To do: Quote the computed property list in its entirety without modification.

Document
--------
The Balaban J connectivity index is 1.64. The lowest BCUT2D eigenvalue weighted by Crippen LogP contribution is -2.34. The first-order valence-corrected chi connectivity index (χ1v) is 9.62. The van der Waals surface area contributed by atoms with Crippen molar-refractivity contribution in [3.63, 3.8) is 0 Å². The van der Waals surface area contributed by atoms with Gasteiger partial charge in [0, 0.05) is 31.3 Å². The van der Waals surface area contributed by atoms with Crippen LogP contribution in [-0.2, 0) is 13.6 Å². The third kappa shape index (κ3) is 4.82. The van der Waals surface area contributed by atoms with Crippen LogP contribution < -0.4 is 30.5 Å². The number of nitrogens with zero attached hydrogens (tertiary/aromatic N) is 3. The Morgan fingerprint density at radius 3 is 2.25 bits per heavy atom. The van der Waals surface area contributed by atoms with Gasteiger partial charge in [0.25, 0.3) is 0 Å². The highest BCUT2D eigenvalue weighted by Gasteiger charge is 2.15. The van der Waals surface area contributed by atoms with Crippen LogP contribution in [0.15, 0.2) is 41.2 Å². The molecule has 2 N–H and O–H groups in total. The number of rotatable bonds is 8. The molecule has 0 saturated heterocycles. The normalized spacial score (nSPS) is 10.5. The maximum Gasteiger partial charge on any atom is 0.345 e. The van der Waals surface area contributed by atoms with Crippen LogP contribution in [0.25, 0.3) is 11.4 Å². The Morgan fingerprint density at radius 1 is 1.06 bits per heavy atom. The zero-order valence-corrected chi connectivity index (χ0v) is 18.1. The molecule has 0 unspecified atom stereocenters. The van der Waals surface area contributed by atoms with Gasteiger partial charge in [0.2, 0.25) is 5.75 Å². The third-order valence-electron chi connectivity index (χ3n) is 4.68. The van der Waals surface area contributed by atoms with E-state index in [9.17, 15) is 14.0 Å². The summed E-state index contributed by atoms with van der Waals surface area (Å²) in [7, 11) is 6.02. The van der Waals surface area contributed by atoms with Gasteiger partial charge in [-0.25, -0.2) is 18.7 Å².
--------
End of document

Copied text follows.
The Balaban J connectivity index is 1.64. The lowest BCUT2D eigenvalue weighted by Crippen LogP contribution is -2.34. The first-order valence-corrected chi connectivity index (χ1v) is 9.62. The van der Waals surface area contributed by atoms with Crippen molar-refractivity contribution in [3.63, 3.8) is 0 Å². The van der Waals surface area contributed by atoms with Gasteiger partial charge in [0, 0.05) is 31.3 Å². The van der Waals surface area contributed by atoms with Crippen LogP contribution in [-0.2, 0) is 13.6 Å². The third kappa shape index (κ3) is 4.82. The van der Waals surface area contributed by atoms with Crippen LogP contribution < -0.4 is 30.5 Å². The number of nitrogens with zero attached hydrogens (tertiary/aromatic N) is 3. The Morgan fingerprint density at radius 3 is 2.25 bits per heavy atom. The van der Waals surface area contributed by atoms with Gasteiger partial charge in [0.25, 0.3) is 0 Å². The highest BCUT2D eigenvalue weighted by Gasteiger charge is 2.15. The van der Waals surface area contributed by atoms with Crippen LogP contribution in [0.15, 0.2) is 41.2 Å². The molecule has 2 N–H and O–H groups in total. The number of rotatable bonds is 8. The molecule has 0 saturated heterocycles. The normalized spacial score (nSPS) is 10.5. The maximum Gasteiger partial charge on any atom is 0.345 e. The van der Waals surface area contributed by atoms with Crippen LogP contribution in [0.25, 0.3) is 11.4 Å². The Morgan fingerprint density at radius 1 is 1.06 bits per heavy atom. The zero-order valence-corrected chi connectivity index (χ0v) is 18.1. The molecule has 0 unspecified atom stereocenters. The van der Waals surface area contributed by atoms with Gasteiger partial charge in [0.2, 0.25) is 5.75 Å². The third-order valence-electron chi connectivity index (χ3n) is 4.68. The van der Waals surface area contributed by atoms with E-state index in [9.17, 15) is 14.0 Å². The summed E-state index contributed by atoms with van der Waals surface area (Å²) in [7, 11) is 6.02. The van der Waals surface area contributed by atoms with Gasteiger partial charge in [-0.25, -0.2) is 18.7 Å².